Thanks for reading this blog! I’m in the airplane, flying back from Japan as I write. For 8 hours I’ve been unable to do anything. I can merely sit here, reflect, and feel my body and mind’s exhaustion after an 8 day whirlwind tour of Japan.
Another visit to Japan has been completed. Ana and I are more comfortable in Japanese and have created a network of friends all over Japan. We have eaten way too much, wandered train stations til our feet burned, and piled tons of boxes of gifts into our suitcases. What a journey. Throughout the week, we were in disbelief that we are alive and well enough to be ambassadors to Japan for CF and organ donation awareness. My mother says her dreams have come true; that she’s so proud of us. It seems like this mission is hardly over; that it has become a new purpose for us that we never expected. According to our hosts, they need us to help them promote CF and organ donation. That’s perhaps why we’re still here.
Ana reported on the non-stop activities of Takamatsu. Well, now I’ll report on our final two days in Japan- our trip to Sendai.
On May 18 we woke way too early lying three in a row on the traditional tatami floor. We go to bed late and wake up early every day; this day started the day by going to the Onsen- a Japanese bath that was located in the hotel. We normally don’t go into hot tubs, but this was a cultural experience we couldn’t pass up. Mother and daughters soaked in overly hot water. There were giggles and words of gratitude shared that we are all together and can partake in such an extraordinary life. We then went to breakfast and enjoyed an amazing spread of udon, natto, rice, miso soup, vegetables, fish, seaweed dishes, and kiwi fruit. Ana and I were extremely verbose with pleasure. It was awesome and we embarrassed ourselves with our appetites.
The day started with Dr Kiyomoto picking us up to take us to the JR Train Station, just 5 minutes away. We could’ve easily taken the taxi but Dr K insisted on driving all the way from the medical school (30 minutes) to bringing us to the station in the University car. That’s Japanese hospitality! Such devotion and service. At the station, we were greeted by 4 of our former English students, Ms Morita, Sato, and Koseki, and Saeko-san. There were loud words ofappreciation and gratitude before we rushed to catch the 9:55am train to Okayama. This “Marine Liner” was famous for the scenic ride across Seto Inland Sea’s Bridge, Seto Hashi, which is the sister bridge to the Golden Gate Bridge! We enjoyed a 45 minute ride to Okayama, a city on the main island of Honshu and where my grandmother’s maternal family came from. We rushed out of the train with our big heavy bags and rushed, rushed, rushed, through a sea of people to find the Shinkansen line to Osaka. We barely made it , because we’re like rats lost in a maze.
Another 50 minute ride on the Bullet Train brought us to Osaka. We stored some of our stuff and shopped and ate a yummy sushi lunch casually for an hour. There were so many nice things to buy but I refrained… Then we boarded the bus to the Osaka Airport. Another 40 minutes later we arrived way too early at the Osaka Itami Airport. We sat around for 2 hours and just relaxed, eating our favorite manju and random vitamin drinks from the vending machine.
The flight arrived in Sendai around 5:30pm and we took the Sendai train, connected to the airport, directly to downtown Sendai. Gosh, I wish the USA airport and train system was this efficient! Everything is so smooth, so cheap, and so clean. At the Sendai Metropolitan Hotel, located right at the Train Station, Ana , Mom and I were greeted wonderfully by CF moms Rumiko Aoyama and Mayumi Adachi. Rumiko brought her daughter Reiko with her, a gorgeous tall 27 year old woman who lost her sister to CF. After freshening up, we met this ladies for a nice dinner at a local restaurant, enjoying random bites like fried onion, fried chicken, more fried chicken balls…. We were eating like CFers! We talked and talked late into the night, about everything and anything. Mayumi had questions about her son’s CF care, and shared with us his struggles. In Japan, because he has CF and needs a private room, this family must pay $300 per NIGHT in the hospital. The family has to pay hundreds of dollars a month for medication, so despite the father being a university professor, they live in an apartment to make ends meet. Akihiro has a pre-existing condition, so he doesn’t qualify for supplemental insurance that is offered to the general public to defray these costs. He goes to a pulmonary doctor, so when he is admitted for a “tune-up” he must be admitted to the “Respiratory Floor” where there are only 4 beds to a room. Can you imagine the germs around there?!? And soon he’ll be going to Kyoto with his family for a transplant evaluation. Apparently, JUST FOR THE EVALUATION, he’s required to be admitted for 3 weeks! His parents are considering living lobe donation, since the chance of getting a lung from a cadaver is extremely low. But because Akihiro is 22 and nearly the height of his parents, if each parent gives a lobe his lung capacity can be at best around 44%. So the parents are struggling with what to do. It is such a desperate situation, and I feel for his family. Our lives were hard enough with CF—the worry, the therapy, the feeling miserable—yet our struggle PALES in comparison to the Adachi family’s. I can’t imagine … needing and wanting a transplant, staying hopeful in the face of nearly no organ donors, having my parents make such a difficult decision. And meanwhile, Rumiko remains posed, supportive and loving, despite the death of her daughter 6 years ago, without any transplant.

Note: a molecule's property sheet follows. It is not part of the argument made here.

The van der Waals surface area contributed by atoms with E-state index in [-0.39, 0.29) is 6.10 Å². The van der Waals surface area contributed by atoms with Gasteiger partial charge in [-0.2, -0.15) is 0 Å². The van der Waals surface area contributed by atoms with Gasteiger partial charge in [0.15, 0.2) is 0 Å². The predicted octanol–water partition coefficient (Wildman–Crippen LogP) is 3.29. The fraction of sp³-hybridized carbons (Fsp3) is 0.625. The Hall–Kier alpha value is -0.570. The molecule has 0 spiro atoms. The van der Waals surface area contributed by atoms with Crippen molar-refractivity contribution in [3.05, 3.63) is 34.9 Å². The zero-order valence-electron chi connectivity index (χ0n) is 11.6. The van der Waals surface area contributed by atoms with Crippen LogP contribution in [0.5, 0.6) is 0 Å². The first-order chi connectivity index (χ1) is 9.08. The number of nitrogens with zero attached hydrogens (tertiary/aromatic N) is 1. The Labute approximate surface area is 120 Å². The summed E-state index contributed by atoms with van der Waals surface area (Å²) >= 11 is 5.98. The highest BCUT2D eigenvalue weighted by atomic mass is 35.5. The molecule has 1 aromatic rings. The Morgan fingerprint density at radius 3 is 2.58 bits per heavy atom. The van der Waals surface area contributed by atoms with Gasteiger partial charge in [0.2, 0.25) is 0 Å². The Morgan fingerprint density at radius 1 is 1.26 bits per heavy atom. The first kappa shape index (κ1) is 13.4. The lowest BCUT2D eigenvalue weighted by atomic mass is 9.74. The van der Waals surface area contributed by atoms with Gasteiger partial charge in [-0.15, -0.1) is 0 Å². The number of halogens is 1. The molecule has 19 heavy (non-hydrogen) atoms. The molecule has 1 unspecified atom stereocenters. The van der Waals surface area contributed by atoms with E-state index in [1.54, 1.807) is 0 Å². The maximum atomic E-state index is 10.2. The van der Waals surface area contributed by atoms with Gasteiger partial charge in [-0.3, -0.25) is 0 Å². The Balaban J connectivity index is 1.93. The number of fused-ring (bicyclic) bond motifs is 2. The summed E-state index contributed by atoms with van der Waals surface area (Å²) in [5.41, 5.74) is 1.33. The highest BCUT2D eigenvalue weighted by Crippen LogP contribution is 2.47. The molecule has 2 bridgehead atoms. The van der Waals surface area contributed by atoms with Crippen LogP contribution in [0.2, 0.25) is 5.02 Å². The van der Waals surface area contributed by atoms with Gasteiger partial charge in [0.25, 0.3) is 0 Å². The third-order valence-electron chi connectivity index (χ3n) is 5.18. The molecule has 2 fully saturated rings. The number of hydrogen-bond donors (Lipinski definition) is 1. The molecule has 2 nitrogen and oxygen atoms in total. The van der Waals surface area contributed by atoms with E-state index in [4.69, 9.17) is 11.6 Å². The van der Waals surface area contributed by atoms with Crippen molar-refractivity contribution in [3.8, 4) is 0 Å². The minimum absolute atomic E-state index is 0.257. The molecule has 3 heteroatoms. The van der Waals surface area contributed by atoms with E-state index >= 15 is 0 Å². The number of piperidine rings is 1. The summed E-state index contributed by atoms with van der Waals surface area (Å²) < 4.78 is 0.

I need to crash out right now and I’ll write more later. These posts are probably too long anyway! I’ll post about the big day at the CF Charity Concert in Sendai tomorrow. Thanks for your interest and I hope you have had a great week.
Hugs and love,